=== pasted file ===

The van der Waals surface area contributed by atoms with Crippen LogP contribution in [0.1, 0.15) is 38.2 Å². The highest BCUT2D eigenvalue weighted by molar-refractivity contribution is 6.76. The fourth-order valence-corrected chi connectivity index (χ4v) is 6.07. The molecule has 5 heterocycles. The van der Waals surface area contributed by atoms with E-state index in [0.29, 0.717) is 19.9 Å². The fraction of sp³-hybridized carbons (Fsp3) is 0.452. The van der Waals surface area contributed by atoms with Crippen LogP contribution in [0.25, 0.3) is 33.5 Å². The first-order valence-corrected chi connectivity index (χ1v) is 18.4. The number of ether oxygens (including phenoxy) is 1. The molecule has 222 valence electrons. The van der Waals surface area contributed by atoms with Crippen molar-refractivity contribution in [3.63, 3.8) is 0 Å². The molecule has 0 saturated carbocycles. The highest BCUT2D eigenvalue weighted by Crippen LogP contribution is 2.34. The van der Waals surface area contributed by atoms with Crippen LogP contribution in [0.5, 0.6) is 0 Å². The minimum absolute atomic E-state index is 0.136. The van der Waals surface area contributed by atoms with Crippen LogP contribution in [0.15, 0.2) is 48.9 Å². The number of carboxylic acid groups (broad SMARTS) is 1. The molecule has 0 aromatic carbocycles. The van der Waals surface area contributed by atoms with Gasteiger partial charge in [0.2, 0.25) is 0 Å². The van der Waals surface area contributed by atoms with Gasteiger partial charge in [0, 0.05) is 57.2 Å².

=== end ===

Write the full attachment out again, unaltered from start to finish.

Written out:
The van der Waals surface area contributed by atoms with Crippen LogP contribution in [0.1, 0.15) is 38.2 Å². The highest BCUT2D eigenvalue weighted by molar-refractivity contribution is 6.76. The fourth-order valence-corrected chi connectivity index (χ4v) is 6.07. The molecule has 5 heterocycles. The van der Waals surface area contributed by atoms with E-state index in [0.29, 0.717) is 19.9 Å². The fraction of sp³-hybridized carbons (Fsp3) is 0.452. The van der Waals surface area contributed by atoms with Crippen LogP contribution in [0.25, 0.3) is 33.5 Å². The first-order valence-corrected chi connectivity index (χ1v) is 18.4. The number of ether oxygens (including phenoxy) is 1. The molecule has 222 valence electrons. The van der Waals surface area contributed by atoms with Crippen molar-refractivity contribution in [3.63, 3.8) is 0 Å². The molecule has 0 saturated carbocycles. The highest BCUT2D eigenvalue weighted by Crippen LogP contribution is 2.34. The van der Waals surface area contributed by atoms with Crippen LogP contribution in [0.5, 0.6) is 0 Å². The minimum absolute atomic E-state index is 0.136. The van der Waals surface area contributed by atoms with Crippen LogP contribution in [0.15, 0.2) is 48.9 Å². The number of carboxylic acid groups (broad SMARTS) is 1. The molecule has 0 aromatic carbocycles. The van der Waals surface area contributed by atoms with Gasteiger partial charge in [0.2, 0.25) is 0 Å². The van der Waals surface area contributed by atoms with Gasteiger partial charge in [0, 0.05) is 57.2 Å².